I'm sure you're the only one here that somehow sees this as a sign of confidence.

The thing is if, this was a sign of weakness then presumeably it would be a weakness on the App front. This after all is a measure likely to increase or broaden the number of apps on the iPhone from different sources. If Apple really did feel pressured into doing this then it would logically have to be because they felt pressure in relations to the comparative app situation of iOS in relation to other platforms such as Android.

The problem is that there is not the slightest evidence that Apple is feeling competitive pressure on the App front. Apple's App Store still has lots more Apps than its nearest competitors, developers are still making a lot (really a lot) more money on the App Store than on any other platform, the Apple App development framework continues to be undated, improved and highly appreciated by developers.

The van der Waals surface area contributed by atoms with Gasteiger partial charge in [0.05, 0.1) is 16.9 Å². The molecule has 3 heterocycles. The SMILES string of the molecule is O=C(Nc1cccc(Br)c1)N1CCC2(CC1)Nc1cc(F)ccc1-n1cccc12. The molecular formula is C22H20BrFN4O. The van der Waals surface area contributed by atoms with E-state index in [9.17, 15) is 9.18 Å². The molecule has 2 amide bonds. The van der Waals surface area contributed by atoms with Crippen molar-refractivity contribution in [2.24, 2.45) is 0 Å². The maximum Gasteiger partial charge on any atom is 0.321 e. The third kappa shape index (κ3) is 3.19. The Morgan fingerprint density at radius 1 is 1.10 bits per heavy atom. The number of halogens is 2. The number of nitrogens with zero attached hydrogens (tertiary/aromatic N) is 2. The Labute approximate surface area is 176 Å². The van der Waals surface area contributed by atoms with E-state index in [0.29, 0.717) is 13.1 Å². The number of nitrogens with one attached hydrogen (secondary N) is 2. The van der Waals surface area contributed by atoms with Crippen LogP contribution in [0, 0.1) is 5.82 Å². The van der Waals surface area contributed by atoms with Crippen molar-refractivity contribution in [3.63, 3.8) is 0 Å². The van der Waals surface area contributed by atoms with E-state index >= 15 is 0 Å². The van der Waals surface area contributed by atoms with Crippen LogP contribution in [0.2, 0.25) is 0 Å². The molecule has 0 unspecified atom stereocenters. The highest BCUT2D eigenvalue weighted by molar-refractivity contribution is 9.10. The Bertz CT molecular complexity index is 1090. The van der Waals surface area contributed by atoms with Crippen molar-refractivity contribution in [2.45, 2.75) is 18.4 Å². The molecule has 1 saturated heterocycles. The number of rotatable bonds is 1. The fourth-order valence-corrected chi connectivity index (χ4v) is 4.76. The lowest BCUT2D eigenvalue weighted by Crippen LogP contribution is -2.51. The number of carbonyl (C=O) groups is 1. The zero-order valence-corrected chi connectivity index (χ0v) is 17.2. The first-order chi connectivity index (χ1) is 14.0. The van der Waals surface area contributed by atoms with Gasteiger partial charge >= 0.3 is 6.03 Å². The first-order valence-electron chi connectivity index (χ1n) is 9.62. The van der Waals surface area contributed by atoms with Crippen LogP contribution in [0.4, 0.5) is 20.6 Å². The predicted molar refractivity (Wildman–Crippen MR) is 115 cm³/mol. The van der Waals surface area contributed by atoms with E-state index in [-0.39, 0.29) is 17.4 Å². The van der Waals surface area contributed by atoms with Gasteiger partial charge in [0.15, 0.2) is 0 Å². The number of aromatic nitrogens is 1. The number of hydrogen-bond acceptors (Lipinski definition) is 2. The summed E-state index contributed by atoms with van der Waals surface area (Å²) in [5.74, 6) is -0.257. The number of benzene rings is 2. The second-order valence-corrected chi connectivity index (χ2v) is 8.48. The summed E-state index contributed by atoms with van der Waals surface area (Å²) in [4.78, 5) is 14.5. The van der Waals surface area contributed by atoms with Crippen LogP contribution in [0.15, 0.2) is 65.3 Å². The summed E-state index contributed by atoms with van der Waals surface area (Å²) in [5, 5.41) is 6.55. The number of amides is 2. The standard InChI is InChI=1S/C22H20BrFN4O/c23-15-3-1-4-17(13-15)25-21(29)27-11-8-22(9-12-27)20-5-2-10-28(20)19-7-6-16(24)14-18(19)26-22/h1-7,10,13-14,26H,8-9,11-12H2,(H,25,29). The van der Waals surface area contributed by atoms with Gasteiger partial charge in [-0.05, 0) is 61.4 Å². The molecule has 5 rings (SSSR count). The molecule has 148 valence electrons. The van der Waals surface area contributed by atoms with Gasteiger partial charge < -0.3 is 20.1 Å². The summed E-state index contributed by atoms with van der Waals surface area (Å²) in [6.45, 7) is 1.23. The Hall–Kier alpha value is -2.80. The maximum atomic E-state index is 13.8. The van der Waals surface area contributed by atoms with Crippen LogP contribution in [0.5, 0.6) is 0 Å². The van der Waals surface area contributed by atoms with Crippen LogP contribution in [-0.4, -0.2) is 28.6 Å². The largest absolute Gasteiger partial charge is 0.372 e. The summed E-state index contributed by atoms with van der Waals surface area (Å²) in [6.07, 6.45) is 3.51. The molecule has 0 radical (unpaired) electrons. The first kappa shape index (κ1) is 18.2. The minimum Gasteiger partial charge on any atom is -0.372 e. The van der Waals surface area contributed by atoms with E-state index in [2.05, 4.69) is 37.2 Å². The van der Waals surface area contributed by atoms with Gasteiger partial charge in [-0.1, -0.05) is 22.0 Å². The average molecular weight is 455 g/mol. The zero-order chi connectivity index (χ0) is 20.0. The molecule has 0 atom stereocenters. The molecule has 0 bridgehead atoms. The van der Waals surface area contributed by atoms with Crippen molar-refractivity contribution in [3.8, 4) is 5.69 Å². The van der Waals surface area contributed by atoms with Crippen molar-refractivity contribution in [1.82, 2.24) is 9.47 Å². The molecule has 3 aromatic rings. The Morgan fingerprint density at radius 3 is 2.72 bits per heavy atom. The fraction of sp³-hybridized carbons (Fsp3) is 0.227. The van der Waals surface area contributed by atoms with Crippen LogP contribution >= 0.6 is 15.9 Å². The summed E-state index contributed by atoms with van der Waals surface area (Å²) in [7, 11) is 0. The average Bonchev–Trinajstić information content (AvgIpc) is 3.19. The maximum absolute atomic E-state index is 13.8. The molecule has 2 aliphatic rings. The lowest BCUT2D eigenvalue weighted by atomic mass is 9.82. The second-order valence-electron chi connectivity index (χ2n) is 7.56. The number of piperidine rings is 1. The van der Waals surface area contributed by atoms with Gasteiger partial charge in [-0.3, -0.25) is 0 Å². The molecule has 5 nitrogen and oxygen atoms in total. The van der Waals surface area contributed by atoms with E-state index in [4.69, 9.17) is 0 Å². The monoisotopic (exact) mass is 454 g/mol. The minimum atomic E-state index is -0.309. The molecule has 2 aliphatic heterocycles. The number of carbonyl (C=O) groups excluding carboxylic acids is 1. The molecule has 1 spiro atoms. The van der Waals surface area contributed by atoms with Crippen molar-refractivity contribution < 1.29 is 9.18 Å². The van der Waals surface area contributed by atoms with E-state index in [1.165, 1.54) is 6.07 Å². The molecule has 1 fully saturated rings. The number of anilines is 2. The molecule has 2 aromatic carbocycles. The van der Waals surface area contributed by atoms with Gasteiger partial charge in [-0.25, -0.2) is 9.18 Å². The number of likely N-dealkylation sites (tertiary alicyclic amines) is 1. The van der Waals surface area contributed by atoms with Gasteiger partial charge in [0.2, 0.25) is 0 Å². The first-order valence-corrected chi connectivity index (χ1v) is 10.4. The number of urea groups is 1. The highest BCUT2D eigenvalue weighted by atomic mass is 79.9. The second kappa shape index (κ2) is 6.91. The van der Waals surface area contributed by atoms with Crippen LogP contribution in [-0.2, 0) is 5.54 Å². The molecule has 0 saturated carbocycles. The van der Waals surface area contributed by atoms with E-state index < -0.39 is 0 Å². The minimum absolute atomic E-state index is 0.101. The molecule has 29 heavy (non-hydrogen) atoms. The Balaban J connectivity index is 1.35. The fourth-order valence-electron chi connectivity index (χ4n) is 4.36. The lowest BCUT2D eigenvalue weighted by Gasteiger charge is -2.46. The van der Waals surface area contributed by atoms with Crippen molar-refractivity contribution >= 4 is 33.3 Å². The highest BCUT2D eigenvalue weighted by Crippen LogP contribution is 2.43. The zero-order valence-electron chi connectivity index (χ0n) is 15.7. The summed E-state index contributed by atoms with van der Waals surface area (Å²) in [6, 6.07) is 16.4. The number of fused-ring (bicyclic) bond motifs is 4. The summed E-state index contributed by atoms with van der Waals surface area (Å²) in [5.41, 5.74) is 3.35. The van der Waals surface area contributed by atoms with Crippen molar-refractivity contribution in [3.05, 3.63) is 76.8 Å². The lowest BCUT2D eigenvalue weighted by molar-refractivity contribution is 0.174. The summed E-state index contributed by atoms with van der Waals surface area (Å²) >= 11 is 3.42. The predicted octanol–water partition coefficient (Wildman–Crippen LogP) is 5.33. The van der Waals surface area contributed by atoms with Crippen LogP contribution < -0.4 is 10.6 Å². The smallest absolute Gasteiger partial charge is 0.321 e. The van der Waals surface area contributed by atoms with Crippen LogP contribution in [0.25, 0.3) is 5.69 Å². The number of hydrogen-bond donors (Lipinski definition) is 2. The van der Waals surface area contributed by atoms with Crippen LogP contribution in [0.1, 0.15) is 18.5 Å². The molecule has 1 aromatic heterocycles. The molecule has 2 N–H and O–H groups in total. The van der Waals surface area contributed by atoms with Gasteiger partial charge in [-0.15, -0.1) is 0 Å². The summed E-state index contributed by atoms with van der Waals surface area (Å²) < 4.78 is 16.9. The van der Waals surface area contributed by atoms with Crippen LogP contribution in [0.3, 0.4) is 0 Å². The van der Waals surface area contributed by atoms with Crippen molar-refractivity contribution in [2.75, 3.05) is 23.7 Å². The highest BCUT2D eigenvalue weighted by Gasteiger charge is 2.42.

So where is the pressure on Apple on the App front?

My feeling is that this is a tidying up of the rules once Apple had a look at the various issues it was concerned about and decided it was not particularly threatened by some of stuff it had previously blocked. Its still not supporting Flash itself and the new rules still block development frameworks like Adobe's AIR.

"The whole principle [of censorship] is wrong. It's like demanding that grown men live on skim milk because the baby can't have steak." -- Robert Heinlein